Gradually, over many weeks, I could begin to assemble a tapestry of impressions. Resistance and collaboration were not clearly demarcated, but existed side by side. Was someone who gave their cows to the occupiers but kept one back for black-market butter aiding and abetting? Women who slept with Germans were spoken of with disgust, but what of those who laundered and cooked and cleaned for them? Several women spoke of husbands or brothers who had gone to work in Germany, but they were viewed more as prisoners of war than (as was often the case) willing participants in Vichy’s support for the Nazis. Here in the south redemption on the battlefield was a sacrifice few men were in a position to make – Trejouls lost only one man in the Second World War, as opposed to nine in the First. I began to see that here, unlike in Britain, the narrative of war was much less unified, much more morally complex. For all of the people I spoke to, with the exception of two men who had fought under General Leclerc, who led the French 2nd Armoured Division after D-Day, the war consisted of a series of sharply-weighted individual decisions, often insignificant in themselves, but collectively forming a history too delicate for written sources to convey.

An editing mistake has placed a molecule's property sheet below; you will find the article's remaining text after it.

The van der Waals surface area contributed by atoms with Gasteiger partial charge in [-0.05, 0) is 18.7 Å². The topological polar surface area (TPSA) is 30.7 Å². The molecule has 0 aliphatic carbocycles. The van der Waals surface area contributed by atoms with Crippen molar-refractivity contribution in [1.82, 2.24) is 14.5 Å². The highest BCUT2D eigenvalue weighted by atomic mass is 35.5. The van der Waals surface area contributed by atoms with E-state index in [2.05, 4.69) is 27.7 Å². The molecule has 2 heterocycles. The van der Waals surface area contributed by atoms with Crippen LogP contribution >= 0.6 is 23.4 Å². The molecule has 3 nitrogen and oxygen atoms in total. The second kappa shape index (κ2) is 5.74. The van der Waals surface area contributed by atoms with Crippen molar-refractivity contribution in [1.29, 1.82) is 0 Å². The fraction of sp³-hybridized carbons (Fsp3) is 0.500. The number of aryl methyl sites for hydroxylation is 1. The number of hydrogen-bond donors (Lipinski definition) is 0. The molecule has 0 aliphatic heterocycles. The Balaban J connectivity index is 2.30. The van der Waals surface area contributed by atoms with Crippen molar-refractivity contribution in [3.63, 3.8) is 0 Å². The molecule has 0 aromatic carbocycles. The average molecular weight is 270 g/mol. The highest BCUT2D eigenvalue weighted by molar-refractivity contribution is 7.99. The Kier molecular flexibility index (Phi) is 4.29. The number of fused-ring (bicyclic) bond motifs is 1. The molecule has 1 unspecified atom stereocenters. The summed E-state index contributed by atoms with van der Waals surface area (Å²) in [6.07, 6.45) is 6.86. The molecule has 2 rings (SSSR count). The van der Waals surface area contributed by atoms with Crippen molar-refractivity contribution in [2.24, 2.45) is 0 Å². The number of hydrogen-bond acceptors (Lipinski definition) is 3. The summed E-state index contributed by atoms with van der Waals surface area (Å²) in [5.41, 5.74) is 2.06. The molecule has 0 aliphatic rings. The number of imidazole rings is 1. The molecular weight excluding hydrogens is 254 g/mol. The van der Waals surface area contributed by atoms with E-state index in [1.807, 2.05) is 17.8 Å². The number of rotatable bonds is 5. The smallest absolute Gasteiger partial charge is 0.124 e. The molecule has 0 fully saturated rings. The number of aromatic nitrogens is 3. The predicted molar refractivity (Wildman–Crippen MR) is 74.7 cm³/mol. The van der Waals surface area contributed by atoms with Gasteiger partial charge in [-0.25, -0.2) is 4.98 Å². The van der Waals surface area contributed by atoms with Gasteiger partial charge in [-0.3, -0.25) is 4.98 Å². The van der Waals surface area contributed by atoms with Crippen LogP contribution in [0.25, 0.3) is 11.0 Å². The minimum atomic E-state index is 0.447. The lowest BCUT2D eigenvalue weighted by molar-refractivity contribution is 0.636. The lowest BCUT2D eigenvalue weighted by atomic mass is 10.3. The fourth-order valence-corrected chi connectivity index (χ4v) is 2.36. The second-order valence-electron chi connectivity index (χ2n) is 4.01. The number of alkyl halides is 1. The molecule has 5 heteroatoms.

It was this, eventually, that I tried to evoke in The House with Blue Shutters. The maquisards who blow up a railway to impede the movements of the SS Das Reich regiment in 1944 are not heroic freedom fighters, the collaborators are rewarded with medals and honours and the commemorative photograph of the liberation of the fictional village of Castroux is a fake. The experience of researching the novel orally made me appreciate how clumsy written source material must of necessity be, how easily individuals can become lost in history’s grand narratives and how our retroactive need for orderly stories overpowers the finely calibrated personal choices of which history is ultimately formed. It was a challenging and humbling experience, one which made me reconsider the validity of my use of personal accounts in my historical writing and one which, I hope, will succeed in conveying to readers of the novel the difficulty of casting judgement on a situation which lends itself too easily to pompous historical moralising. The novel is my first attempt at fiction, but I believe the experience of speaking to those members of the last generation to recall the war will make me a much more careful and much more gentle historian.